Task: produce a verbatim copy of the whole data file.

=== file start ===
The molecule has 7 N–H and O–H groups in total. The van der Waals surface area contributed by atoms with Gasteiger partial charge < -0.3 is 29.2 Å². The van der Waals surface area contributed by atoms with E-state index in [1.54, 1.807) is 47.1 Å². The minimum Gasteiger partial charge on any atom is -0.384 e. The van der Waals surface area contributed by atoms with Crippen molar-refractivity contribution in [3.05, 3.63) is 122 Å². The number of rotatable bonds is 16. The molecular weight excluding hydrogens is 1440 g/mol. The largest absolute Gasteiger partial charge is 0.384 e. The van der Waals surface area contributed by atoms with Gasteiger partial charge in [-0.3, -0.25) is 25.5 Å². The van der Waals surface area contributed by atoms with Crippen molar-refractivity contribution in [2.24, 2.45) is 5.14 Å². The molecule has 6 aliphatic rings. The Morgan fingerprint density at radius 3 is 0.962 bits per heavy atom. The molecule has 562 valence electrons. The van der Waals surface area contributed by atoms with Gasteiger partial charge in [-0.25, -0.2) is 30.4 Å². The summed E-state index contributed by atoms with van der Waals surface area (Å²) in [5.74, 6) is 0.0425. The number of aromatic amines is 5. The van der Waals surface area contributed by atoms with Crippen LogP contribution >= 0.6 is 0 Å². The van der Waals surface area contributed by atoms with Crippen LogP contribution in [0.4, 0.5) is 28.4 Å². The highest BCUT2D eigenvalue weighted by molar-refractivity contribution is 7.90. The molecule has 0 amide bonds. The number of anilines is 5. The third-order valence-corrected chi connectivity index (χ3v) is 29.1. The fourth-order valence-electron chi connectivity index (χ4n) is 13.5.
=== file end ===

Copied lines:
The molecule has 7 N–H and O–H groups in total. The van der Waals surface area contributed by atoms with Gasteiger partial charge < -0.3 is 29.2 Å². The van der Waals surface area contributed by atoms with E-state index in [1.54, 1.807) is 47.1 Å². The minimum Gasteiger partial charge on any atom is -0.384 e. The van der Waals surface area contributed by atoms with Crippen molar-refractivity contribution in [3.05, 3.63) is 122 Å². The number of rotatable bonds is 16. The molecular weight excluding hydrogens is 1440 g/mol. The largest absolute Gasteiger partial charge is 0.384 e. The van der Waals surface area contributed by atoms with Gasteiger partial charge in [-0.3, -0.25) is 25.5 Å². The van der Waals surface area contributed by atoms with Crippen molar-refractivity contribution in [2.24, 2.45) is 5.14 Å². The molecule has 6 aliphatic rings. The Morgan fingerprint density at radius 3 is 0.962 bits per heavy atom. The molecule has 562 valence electrons. The van der Waals surface area contributed by atoms with Gasteiger partial charge in [-0.25, -0.2) is 30.4 Å². The summed E-state index contributed by atoms with van der Waals surface area (Å²) in [5.74, 6) is 0.0425. The number of aromatic amines is 5. The van der Waals surface area contributed by atoms with Crippen LogP contribution >= 0.6 is 0 Å². The van der Waals surface area contributed by atoms with Crippen LogP contribution in [0.4, 0.5) is 28.4 Å². The highest BCUT2D eigenvalue weighted by molar-refractivity contribution is 7.90. The molecule has 0 amide bonds. The number of anilines is 5. The third-order valence-corrected chi connectivity index (χ3v) is 29.1. The fourth-order valence-electron chi connectivity index (χ4n) is 13.5.